President Donald Trump’s top national adviser John Bolton said Sunday that the threat ISIS poses still remains and will do so in the future, warning of a possible resurgence, despite the president’s previous claims that ISIS has been defeated in Syria and all of its territory reclaimed by U.S.-backed forces in the country.
“The ISIS threat will remain. But one reason that the president has committed to keeping an American presence in Iraq and small part of an observer force in Syria, is against the possibility that there would be a real resurgence of ISIS and we would then have the ability to deal with that if that arose,” Bolton said on ABC News’ “This Week.”
Bolton also stressed that President Trump has been clear that the defeat in ISIS in Syria does not mean the terrorist group has been eliminated in total.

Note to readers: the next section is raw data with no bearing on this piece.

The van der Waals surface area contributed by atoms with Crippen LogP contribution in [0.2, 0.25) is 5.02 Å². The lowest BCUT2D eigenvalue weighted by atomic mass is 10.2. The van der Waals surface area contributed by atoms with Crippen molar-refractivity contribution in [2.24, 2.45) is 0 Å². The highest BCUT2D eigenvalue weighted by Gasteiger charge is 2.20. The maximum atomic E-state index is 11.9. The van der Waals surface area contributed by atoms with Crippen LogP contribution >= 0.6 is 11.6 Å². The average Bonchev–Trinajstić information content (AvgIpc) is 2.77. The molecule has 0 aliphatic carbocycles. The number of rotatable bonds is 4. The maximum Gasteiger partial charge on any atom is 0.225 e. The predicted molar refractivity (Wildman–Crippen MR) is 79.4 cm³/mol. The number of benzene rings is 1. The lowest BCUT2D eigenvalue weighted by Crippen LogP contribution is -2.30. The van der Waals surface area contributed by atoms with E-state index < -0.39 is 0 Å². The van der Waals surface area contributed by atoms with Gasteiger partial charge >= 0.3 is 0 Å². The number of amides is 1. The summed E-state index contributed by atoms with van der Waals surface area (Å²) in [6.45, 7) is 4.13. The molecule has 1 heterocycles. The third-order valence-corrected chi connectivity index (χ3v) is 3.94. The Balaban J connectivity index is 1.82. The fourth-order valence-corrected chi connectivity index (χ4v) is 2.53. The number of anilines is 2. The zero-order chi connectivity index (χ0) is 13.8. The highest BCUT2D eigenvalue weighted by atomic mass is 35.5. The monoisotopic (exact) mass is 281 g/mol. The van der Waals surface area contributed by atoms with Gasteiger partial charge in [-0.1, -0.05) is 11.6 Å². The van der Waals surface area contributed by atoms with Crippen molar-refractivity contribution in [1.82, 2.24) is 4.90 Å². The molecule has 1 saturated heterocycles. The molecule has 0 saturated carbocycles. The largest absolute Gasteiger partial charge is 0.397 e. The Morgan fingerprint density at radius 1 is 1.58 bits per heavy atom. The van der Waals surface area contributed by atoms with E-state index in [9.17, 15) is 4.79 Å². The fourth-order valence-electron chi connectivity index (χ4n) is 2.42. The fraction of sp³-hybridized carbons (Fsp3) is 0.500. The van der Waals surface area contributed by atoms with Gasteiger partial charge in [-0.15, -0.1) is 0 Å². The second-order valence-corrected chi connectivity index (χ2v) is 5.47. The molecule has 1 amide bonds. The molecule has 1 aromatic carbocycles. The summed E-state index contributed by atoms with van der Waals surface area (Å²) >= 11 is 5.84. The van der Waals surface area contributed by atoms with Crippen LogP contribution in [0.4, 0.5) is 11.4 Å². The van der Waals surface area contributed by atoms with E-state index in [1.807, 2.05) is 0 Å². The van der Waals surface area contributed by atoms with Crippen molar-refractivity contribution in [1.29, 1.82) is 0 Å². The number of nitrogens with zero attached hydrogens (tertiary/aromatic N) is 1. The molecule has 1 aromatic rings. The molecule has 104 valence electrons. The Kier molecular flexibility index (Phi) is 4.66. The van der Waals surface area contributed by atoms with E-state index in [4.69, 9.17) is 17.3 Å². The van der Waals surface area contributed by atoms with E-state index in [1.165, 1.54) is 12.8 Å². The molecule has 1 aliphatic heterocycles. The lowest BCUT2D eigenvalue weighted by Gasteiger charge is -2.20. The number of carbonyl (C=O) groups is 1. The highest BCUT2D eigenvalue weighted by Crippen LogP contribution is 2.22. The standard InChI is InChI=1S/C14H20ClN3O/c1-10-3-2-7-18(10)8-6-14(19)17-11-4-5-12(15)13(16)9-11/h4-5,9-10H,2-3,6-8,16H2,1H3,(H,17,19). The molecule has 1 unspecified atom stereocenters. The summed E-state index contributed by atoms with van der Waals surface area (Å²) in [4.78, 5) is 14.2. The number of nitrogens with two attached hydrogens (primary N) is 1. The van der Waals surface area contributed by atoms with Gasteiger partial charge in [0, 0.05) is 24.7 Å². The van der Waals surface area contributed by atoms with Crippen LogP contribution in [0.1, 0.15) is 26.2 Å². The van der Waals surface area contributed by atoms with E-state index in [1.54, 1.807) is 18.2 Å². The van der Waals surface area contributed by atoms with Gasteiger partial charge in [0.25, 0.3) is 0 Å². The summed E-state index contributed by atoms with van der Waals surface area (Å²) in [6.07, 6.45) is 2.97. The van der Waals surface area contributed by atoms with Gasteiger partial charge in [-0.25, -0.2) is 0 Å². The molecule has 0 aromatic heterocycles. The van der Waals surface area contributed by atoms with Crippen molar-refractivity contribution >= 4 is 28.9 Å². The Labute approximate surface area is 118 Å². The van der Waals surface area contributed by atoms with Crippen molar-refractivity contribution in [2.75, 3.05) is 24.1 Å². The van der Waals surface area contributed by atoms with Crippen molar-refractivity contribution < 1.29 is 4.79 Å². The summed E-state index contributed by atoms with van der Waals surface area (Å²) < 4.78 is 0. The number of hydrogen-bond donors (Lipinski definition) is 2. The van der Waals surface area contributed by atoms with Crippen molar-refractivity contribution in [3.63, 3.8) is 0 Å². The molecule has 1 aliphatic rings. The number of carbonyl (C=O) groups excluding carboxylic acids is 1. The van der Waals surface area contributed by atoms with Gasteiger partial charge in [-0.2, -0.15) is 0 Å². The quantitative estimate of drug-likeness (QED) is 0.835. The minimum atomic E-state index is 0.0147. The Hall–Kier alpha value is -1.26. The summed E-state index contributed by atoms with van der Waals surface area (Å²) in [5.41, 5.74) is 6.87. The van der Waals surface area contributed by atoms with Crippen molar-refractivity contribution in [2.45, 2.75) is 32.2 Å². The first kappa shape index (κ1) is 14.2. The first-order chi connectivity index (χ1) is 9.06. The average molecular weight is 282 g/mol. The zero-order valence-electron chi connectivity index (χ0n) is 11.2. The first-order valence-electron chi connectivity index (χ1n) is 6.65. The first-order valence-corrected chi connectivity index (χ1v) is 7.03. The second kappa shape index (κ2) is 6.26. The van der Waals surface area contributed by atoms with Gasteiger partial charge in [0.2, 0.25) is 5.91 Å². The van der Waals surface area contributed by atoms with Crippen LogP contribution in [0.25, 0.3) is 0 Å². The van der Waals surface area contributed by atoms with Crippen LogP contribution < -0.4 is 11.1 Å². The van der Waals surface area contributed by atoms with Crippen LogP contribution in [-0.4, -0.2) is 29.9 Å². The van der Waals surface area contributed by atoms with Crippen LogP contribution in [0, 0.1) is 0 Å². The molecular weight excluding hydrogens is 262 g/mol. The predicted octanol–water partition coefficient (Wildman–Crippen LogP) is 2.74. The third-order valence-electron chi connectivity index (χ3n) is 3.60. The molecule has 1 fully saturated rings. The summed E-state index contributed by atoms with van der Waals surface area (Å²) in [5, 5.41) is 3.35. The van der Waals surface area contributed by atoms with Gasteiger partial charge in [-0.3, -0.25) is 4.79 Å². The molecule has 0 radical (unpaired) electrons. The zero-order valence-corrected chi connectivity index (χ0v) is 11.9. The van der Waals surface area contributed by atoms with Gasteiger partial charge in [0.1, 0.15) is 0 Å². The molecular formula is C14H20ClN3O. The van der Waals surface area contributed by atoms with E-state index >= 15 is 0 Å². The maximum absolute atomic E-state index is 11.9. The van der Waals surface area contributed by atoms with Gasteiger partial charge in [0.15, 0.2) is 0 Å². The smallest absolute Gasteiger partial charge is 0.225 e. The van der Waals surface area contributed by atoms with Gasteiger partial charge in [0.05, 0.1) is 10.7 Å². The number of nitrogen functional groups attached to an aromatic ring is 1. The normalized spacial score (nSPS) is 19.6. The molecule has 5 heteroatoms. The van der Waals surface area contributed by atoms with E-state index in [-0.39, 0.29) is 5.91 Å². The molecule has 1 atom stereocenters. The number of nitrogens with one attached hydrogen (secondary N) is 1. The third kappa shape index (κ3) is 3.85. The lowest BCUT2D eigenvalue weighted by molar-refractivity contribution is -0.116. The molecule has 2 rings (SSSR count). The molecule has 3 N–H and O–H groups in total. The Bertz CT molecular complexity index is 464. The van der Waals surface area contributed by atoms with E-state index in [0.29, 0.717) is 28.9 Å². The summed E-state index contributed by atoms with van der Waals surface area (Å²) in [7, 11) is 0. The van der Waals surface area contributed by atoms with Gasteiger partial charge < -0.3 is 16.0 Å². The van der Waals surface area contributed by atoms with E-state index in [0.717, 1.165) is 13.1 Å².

Two weeks ago, Trump said “100 percent” of the territory held by ISIS has been liberated, at the surprise of U.S. officials and regional allies leading the fight.
“We did that in a much shorter period of time then it was supposed to be,” Trump said during his return from his summit with North Korean leader Kim Jong-un. “We just took over … you kept hearing 90 percent, 92 percent, the caliphate in Syria. Now it is 100 percent. We just took over 100 percent caliphate. That means the area of the land. We have 100 percent.”
Trump also announced in December that ISIS has been defeated in Syria and that he would order the withdrawal of all U.S. troops from the country.
But General Joseph Votel, who oversees military operations in the Middle East, said Thursday the fight was “far from over” and that although the self-proclaimed Islamic State has lost a large portion of its territory, it is preparing for a resurgence.
“While ISIS has been battered by the Syrian Democratic Forces and coalition forces, we should be clear in our understanding that what we are seeing now is not the surrender of ISIS as an organization but a calculated decision to preserve the safety of their families and preservation of their capabilities by taking their chances in camps for internally displaced persons, and going to ground in remote areas and waiting for the right time for a resurgence,” Votel told the House Armed Services Committee.